Niko Jilch – 2-part podcast series (German)
After I had the honour of being a guest on the 100th episode of Niko Jilch's German Bitcoin podcast, "Was Bitcoin bringt," Niko released the second part of our 2-part series entitled “Bitcoin gibt dir Zeit, Ruhe und Gelassenheit” (Bitcoin gives you time, peace, and serenity). We discussed the positive effects that Bitcoin can have on health, wealth, and overall well-being. WATCH
Bitcoin Magazine: Bitcoin is a possession, not property
Recently, I have published a new article in Bitcoin Magazine, wherein I elucidate that the unique nature of Bitcoin as a digital asset renders it impossible to seamlessly align with the traditional framework of property. While one can possess bitcoin, genuine ownership in the conventional sense remains elusive. Possession and ownership are distinct concepts that do not necessarily overlap. The significance of Bitcoin lies in its capacity to establish a paradigm of digital self-sovereignty, independent of reliance on authorities or legal systems. READ
Bitcoin for Millennials - 008 - Bitcoin is Digital Real Estate w/ Leon Wankum
I was a guest on Bram Kantstein's “Bitcoin for Millennials” podcast, where we discussed the opportunity that Bitcoin presents as an accessible, near-perfect store of value for millennials who have been “priced out” from real estate, as it has become increasingly expensive under the fiat system. WATCH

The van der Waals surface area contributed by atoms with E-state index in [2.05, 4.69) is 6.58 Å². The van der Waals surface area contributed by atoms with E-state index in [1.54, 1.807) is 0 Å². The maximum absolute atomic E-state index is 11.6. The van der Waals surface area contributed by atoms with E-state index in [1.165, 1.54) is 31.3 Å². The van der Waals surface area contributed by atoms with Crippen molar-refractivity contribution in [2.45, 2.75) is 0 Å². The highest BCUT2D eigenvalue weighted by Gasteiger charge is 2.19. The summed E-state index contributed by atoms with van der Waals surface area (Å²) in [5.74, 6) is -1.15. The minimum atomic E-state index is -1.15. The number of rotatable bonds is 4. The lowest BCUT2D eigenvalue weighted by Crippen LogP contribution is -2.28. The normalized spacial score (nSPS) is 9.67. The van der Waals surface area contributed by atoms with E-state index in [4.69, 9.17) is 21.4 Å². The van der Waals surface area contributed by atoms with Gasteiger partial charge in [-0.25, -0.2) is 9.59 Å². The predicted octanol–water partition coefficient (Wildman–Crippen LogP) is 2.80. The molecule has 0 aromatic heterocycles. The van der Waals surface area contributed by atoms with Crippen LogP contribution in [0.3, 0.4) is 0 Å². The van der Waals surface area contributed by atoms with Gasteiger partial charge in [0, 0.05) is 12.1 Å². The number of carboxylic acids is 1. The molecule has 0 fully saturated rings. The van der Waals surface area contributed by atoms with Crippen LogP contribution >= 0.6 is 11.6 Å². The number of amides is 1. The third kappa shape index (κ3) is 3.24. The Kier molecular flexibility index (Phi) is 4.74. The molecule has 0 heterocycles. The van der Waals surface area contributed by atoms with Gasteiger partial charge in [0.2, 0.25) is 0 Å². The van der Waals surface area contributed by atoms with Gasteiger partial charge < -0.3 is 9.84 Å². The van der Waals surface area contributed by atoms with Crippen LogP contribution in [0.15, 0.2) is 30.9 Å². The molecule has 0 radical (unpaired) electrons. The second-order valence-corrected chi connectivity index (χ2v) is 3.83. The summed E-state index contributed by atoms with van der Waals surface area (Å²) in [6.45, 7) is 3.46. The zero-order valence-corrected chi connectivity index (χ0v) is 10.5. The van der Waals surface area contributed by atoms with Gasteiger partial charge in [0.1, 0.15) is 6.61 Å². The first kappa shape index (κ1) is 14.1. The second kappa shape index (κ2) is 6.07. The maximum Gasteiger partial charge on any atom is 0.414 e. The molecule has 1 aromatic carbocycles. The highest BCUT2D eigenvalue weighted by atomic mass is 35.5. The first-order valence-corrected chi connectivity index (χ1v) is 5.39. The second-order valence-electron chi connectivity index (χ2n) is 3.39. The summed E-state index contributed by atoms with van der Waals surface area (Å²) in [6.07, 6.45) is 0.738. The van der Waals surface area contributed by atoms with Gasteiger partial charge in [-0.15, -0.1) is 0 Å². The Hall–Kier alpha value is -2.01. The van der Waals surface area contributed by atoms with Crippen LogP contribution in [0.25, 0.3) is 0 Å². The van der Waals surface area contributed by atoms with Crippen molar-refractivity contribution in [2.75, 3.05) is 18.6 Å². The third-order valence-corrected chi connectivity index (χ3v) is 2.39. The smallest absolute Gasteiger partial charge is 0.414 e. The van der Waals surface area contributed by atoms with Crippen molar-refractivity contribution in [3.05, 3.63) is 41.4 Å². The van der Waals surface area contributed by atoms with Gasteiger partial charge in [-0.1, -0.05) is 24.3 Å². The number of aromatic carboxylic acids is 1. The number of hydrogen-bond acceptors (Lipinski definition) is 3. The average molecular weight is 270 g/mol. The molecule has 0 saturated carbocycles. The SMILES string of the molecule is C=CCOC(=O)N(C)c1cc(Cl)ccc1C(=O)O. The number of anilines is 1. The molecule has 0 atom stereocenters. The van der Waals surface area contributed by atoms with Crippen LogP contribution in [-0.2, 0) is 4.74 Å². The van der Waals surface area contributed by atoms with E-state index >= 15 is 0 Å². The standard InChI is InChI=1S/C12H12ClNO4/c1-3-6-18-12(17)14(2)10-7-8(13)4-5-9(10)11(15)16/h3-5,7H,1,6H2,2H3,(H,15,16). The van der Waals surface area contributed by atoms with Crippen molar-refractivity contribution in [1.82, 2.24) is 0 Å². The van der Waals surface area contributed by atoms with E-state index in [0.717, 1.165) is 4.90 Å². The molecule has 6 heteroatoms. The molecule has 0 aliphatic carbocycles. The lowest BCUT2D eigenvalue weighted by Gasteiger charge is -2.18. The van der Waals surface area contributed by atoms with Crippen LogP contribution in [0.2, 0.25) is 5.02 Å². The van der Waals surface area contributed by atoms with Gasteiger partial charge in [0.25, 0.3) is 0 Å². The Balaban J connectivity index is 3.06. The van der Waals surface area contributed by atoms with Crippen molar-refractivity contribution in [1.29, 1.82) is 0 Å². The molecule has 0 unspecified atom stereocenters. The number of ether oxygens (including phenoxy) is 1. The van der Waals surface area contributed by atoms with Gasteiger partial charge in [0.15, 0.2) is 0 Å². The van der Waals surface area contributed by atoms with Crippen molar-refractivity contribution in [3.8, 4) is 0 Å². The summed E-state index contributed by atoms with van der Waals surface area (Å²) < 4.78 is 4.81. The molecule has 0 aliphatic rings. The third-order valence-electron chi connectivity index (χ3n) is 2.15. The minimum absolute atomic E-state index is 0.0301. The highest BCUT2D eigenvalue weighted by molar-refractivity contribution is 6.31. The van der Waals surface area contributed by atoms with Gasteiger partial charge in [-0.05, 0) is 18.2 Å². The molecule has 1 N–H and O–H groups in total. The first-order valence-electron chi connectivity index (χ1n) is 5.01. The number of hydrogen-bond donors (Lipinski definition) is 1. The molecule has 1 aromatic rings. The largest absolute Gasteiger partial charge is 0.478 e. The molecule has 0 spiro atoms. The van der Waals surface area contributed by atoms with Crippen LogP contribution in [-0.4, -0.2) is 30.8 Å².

IDEAS OF INTEREST
Jeff Booth - “Navigating Humanity's Greatest Paradigm Shift”. Jeff gave a phenomenal talk to ~1100 Real Estate investors last weekend to show what is happening in the world.
Old Man Yells! - The state of public mining. Examination of the state of the public mining sector, its recent performance and its prospects going forward in the post-halving world.
Remittances due to the US Treasury. The Fed used to make billions of profits and sent those profits to the US Treasury each year. Now because of reverse repos and interest paid on reserves to commercial banks, the Fed is paying ≈ $700 million per day to commercial banks to keep the system from falling apart.
If you want to support me. Feel free. You can send me some satoshi/bitcoin.
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Leon A. Wankum - Bitcoin is Digital Real Estate READ
Leon A. Wankum - How Bitcoin will make housing affordable READ
Leon A. Wankum - Finding a more optimistic future with Bitcoin READ
Two reasons real estate is world’s most preferred store of wealth READ
Disclaimer: the content is for informational purposes only, you should not construe any such information or other material as legal, tax, investment, financial, or other advice. Make sure you do your own research before making any investment and be aware of your own risk tolerance. If you like to build on my thoughts, feel free, but please cite me as the source. 2023 - Leon A. Wankum.
Editing and content creation by Clemens Haidinger.